From James Hohmann, reporter and editor of Politico's "Morning Score"
|Lawrence E. Spivak and RNC Chairman Dole, 1972|
The product of Russell felt like he earned his position on the national stage. A series of experiences deepened his sense that Bush got it handed to him: Dole had been in the House for the better part of a decade when Bush showed up in the late 1960s and nabs a coveted seat on the Ways and Means Committee because the freshman had family connections. Dole is bothered by Bush’s continued rise even after he lost his 1970 Texas Senate race. (Bob had won his in Kansas against the odds, after all.)
Then Dole gets pushed out as chairman of the Republican National Committee after the 1972 election, and goes to gauge Bush’s interest in the job at Nixon behest. Bush doesn’t reveal during their meeting that he’s already talked with the president. Richard tells us that Dole kept “an unfading memory of Bush’s blank, friendly smile.”
|Chuck Grassley at Ames, 1987|
“In the Bush-mind,” meanwhile, “Dole was a Beltway Bandito, an inside player, the kind you watch out for…Bush had known Bob Dole for 20 years – and never known him.” Richard also ties all this to Dole’s continuing insecurity, an important theme which drives the senator to bring Bill Brock on board and replace some of his longtime loyalists.
It’s all part of an ever-present sense of grievance that drives Dole. It’s the little details that make readers understand. He liked his bean-counter at headquarters, an old Kansas friend named Kirk Clinkenbeard, because he had a vision disability, for example.
Four fun pieces of color
- Ways and Means Committee Chairman Wilbur Mills nicknamed Bush “Rubbers” because he introduced a birth control bill soon after winning his House seat
- Dole fell in love with Nixon because he was the only one in Washington who stuck out his left hand to shake.
- Dole gave Washington the CREEP nickname for Nixon’s Committee to Reelect the President.
- Bush allowed Roger Ailes, now the Fox News chief then Bush's image consultant, once chastised Bush after a speech in which he took off his suit coat to reveal his tie and a short-sleeve dress shirt. “Don’t ever wear that shirt again,” he told him after. “You looked like a fucking CLERK!”
After hundreds of pages of Gary Hart, Joe Biden and Dick Gephardt breaking their necks, getting pulled under by their campaigns, George Bush returns in this section... on vacation.
In the harried summer of 1987, George Bush spent twenty-five nights "reck-reating" with Bar and the "grands." The Bush consultants -- "the white men," as Cramer calls them -- were content with him in repose. They didn't need any unforced errors. And indeed, their strategy at that point was all about capitalizing the relationship with his "Big Friend," RR, Ronald Reagan. Bush was a loyal guy who treated Reagan with the deferential respect the presidency deserved -- the deferential respect all presidents deserved.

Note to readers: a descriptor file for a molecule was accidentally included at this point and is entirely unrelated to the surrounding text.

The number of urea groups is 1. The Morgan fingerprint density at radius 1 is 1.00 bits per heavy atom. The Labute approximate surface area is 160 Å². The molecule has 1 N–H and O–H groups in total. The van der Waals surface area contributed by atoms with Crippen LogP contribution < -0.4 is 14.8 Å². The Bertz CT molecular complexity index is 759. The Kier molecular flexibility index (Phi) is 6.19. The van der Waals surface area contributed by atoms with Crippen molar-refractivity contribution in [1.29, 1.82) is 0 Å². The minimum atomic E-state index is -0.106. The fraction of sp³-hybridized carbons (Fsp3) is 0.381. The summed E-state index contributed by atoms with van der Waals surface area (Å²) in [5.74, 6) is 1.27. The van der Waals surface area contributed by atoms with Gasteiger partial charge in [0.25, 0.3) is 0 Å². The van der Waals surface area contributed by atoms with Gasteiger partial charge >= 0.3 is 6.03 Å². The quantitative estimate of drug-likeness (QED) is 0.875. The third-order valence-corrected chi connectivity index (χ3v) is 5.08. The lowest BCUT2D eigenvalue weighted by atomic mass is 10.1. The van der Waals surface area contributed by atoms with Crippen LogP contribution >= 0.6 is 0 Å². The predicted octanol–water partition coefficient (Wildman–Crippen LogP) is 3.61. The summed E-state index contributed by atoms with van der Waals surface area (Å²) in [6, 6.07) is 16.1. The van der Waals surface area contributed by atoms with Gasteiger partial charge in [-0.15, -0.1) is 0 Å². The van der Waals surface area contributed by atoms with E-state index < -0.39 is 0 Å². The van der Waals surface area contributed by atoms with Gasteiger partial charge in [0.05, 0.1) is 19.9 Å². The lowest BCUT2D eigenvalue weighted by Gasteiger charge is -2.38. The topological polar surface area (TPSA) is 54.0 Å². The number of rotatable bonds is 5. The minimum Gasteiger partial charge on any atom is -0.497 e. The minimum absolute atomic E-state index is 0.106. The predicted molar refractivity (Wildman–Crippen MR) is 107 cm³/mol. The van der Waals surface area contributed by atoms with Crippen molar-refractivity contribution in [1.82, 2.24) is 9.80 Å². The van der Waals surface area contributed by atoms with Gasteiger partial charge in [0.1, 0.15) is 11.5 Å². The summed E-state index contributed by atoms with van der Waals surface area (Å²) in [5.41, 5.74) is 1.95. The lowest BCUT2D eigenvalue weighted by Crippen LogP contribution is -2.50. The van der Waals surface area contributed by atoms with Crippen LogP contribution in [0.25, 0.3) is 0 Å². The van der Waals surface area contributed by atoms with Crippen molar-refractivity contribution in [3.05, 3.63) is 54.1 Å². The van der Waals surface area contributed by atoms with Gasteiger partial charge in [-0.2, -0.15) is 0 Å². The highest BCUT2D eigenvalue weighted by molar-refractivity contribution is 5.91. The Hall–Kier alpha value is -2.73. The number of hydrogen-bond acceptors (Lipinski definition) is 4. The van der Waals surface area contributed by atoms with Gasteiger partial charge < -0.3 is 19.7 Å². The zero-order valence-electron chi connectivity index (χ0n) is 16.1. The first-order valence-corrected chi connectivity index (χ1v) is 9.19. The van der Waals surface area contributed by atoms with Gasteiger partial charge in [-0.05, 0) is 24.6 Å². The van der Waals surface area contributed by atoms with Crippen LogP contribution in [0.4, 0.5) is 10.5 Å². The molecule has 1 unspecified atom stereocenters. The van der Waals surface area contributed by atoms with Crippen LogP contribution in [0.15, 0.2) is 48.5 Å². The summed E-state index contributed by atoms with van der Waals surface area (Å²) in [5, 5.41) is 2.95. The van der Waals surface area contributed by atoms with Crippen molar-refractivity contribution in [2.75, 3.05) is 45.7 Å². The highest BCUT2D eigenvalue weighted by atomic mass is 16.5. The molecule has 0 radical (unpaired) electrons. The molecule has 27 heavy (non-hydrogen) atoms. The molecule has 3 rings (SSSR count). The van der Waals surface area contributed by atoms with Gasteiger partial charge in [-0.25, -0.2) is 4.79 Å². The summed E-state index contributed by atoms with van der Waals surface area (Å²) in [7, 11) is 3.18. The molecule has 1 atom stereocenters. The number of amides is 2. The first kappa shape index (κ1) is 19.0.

|Bush and his Big Friend|
And then there is the case study of Bush and Richard Nixon. Bush, chairman of the RNC, served with unfailing loyalty in the most troubled years of the Republican Party's existence. And it came at a steep price to his personal integrity. The letters he sent and signed "Very Truly Yours," the speeches he gave and meetings he had, reassuring nervous Republicans that Nixon was unfairly accused, would be exonerated, that he had the President's word.... Well, loyalty had turned George Bush from the respectable U.N. ambassador to the party shill. It was terribly difficult.
Of course, Bush and Dole, from their different stations in birth and life, have wildly varying definitions of 'difficult.' Bush's years at the RNC stole some personal integrity; Bob Dole's years took his personal life.
|Brock'n'Dole (Bill Brock and Bob Dole), 1987|
So Bob needed a Big Guy to match Bush's Big Friend, and found one in former Senator Bill Brock. Brock was surrounded by a bunch of smart guys, so naturally Dole turns over the campaign to them. As the 'Klingons' slowly mow down Dole's Kansas friends-turned-staff, Bob does his best to stomach it, to play in the big leagues. But he has to put his foot down somewhere: when the Klingons can one too many of Bob's farmboys. One might call them the 'little friends.'
|Bush edits on the spot, Ames, 1987|
Inside the Chapter: "White Men"
There's a lot about Bush's "white men" in this section, Cramer's term for Bush's consultants. Barbara Bush took great offense to this, as Cramer later said in the C-SPAN "Booknotes" interview:
After I had sent her the pages, she wrote me a note that she had to stop reading it because she found it hurtful. I subsequently heard that what really bothered her was when I started talking about all of Bush's advisers as "the white men in suits." She thought I was trying to make Bush look like some kind of racist when, in fact, it had nothing to do with race. I was talking about class or, better yet, American substitute for class, which is power and money. So I think her unhappiness was based on a misreading, but there you have it.
The February 1992 issue
And as for the whitest of the white boys, Lee Atwater, Cramer portrays him here as a lovable, mumblin' rascal. In the "Booknotes" interview, after Atwater's untimely death, Cramer said he felt he was "a man quite a bit misunderstood" by those who covered him.
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